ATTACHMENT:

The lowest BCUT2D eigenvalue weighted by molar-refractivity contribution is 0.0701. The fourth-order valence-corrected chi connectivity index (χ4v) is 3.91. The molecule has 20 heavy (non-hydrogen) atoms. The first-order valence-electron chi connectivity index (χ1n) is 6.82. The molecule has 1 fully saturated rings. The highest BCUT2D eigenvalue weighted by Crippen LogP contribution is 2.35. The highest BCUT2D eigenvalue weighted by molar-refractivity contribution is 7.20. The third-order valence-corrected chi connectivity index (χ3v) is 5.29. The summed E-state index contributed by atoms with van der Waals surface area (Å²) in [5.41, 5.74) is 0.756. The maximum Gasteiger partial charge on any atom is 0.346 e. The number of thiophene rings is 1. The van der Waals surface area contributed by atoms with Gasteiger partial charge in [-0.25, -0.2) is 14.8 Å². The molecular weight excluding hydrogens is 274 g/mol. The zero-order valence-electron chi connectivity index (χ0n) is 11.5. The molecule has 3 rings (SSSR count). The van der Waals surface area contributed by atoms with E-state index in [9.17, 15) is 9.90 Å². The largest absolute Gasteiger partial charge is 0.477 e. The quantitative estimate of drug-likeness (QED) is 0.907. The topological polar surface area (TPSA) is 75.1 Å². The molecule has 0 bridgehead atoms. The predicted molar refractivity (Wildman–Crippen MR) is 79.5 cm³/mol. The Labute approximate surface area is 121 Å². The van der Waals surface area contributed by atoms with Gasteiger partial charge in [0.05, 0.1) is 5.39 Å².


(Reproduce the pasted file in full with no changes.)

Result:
The lowest BCUT2D eigenvalue weighted by molar-refractivity contribution is 0.0701. The fourth-order valence-corrected chi connectivity index (χ4v) is 3.91. The molecule has 20 heavy (non-hydrogen) atoms. The first-order valence-electron chi connectivity index (χ1n) is 6.82. The molecule has 1 fully saturated rings. The highest BCUT2D eigenvalue weighted by Crippen LogP contribution is 2.35. The highest BCUT2D eigenvalue weighted by molar-refractivity contribution is 7.20. The third-order valence-corrected chi connectivity index (χ3v) is 5.29. The summed E-state index contributed by atoms with van der Waals surface area (Å²) in [5.41, 5.74) is 0.756. The maximum Gasteiger partial charge on any atom is 0.346 e. The number of thiophene rings is 1. The van der Waals surface area contributed by atoms with Gasteiger partial charge in [-0.25, -0.2) is 14.8 Å². The molecular weight excluding hydrogens is 274 g/mol. The zero-order valence-electron chi connectivity index (χ0n) is 11.5. The molecule has 3 rings (SSSR count). The van der Waals surface area contributed by atoms with E-state index in [9.17, 15) is 9.90 Å². The largest absolute Gasteiger partial charge is 0.477 e. The quantitative estimate of drug-likeness (QED) is 0.907. The topological polar surface area (TPSA) is 75.1 Å². The molecule has 0 bridgehead atoms. The predicted molar refractivity (Wildman–Crippen MR) is 79.5 cm³/mol. The Labute approximate surface area is 121 Å². The van der Waals surface area contributed by atoms with Gasteiger partial charge in [0.05, 0.1) is 5.39 Å².